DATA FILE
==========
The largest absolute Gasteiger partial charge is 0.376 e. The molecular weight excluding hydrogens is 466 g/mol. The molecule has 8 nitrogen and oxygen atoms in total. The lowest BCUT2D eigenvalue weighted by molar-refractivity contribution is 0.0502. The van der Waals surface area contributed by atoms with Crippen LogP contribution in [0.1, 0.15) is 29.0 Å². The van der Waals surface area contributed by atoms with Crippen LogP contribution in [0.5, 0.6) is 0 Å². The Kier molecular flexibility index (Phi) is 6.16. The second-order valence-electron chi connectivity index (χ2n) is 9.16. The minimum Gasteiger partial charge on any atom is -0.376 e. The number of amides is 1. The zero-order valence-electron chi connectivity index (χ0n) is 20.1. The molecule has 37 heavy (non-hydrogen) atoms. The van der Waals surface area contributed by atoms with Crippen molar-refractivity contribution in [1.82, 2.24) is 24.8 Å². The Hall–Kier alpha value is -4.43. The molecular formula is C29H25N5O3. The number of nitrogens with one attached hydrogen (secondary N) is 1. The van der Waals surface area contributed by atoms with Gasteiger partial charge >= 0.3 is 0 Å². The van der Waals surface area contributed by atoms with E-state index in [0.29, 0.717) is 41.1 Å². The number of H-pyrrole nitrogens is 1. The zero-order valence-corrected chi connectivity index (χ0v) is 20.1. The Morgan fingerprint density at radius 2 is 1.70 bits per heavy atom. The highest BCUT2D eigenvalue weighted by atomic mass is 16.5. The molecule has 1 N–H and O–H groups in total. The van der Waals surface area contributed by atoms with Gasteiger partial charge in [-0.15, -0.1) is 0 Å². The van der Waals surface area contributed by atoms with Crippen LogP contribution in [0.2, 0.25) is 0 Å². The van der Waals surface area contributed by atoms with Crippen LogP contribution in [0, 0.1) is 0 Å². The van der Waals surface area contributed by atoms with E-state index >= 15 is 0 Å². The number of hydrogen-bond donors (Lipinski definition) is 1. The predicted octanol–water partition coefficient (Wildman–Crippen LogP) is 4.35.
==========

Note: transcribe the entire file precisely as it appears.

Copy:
The largest absolute Gasteiger partial charge is 0.376 e. The molecular weight excluding hydrogens is 466 g/mol. The molecule has 8 nitrogen and oxygen atoms in total. The lowest BCUT2D eigenvalue weighted by molar-refractivity contribution is 0.0502. The van der Waals surface area contributed by atoms with Crippen LogP contribution in [0.1, 0.15) is 29.0 Å². The van der Waals surface area contributed by atoms with Crippen LogP contribution in [0.5, 0.6) is 0 Å². The Kier molecular flexibility index (Phi) is 6.16. The second-order valence-electron chi connectivity index (χ2n) is 9.16. The minimum Gasteiger partial charge on any atom is -0.376 e. The number of amides is 1. The zero-order valence-electron chi connectivity index (χ0n) is 20.1. The molecule has 37 heavy (non-hydrogen) atoms. The van der Waals surface area contributed by atoms with Crippen molar-refractivity contribution in [1.82, 2.24) is 24.8 Å². The Hall–Kier alpha value is -4.43. The molecular formula is C29H25N5O3. The number of nitrogens with one attached hydrogen (secondary N) is 1. The van der Waals surface area contributed by atoms with Gasteiger partial charge >= 0.3 is 0 Å². The van der Waals surface area contributed by atoms with E-state index in [0.29, 0.717) is 41.1 Å². The number of H-pyrrole nitrogens is 1. The zero-order valence-corrected chi connectivity index (χ0v) is 20.1. The Morgan fingerprint density at radius 2 is 1.70 bits per heavy atom. The highest BCUT2D eigenvalue weighted by atomic mass is 16.5. The molecule has 1 N–H and O–H groups in total. The van der Waals surface area contributed by atoms with Gasteiger partial charge in [-0.15, -0.1) is 0 Å². The van der Waals surface area contributed by atoms with Crippen LogP contribution in [0.2, 0.25) is 0 Å². The van der Waals surface area contributed by atoms with Crippen LogP contribution in [0, 0.1) is 0 Å². The van der Waals surface area contributed by atoms with E-state index >= 15 is 0 Å². The number of hydrogen-bond donors (Lipinski definition) is 1. The predicted octanol–water partition coefficient (Wildman–Crippen LogP) is 4.35.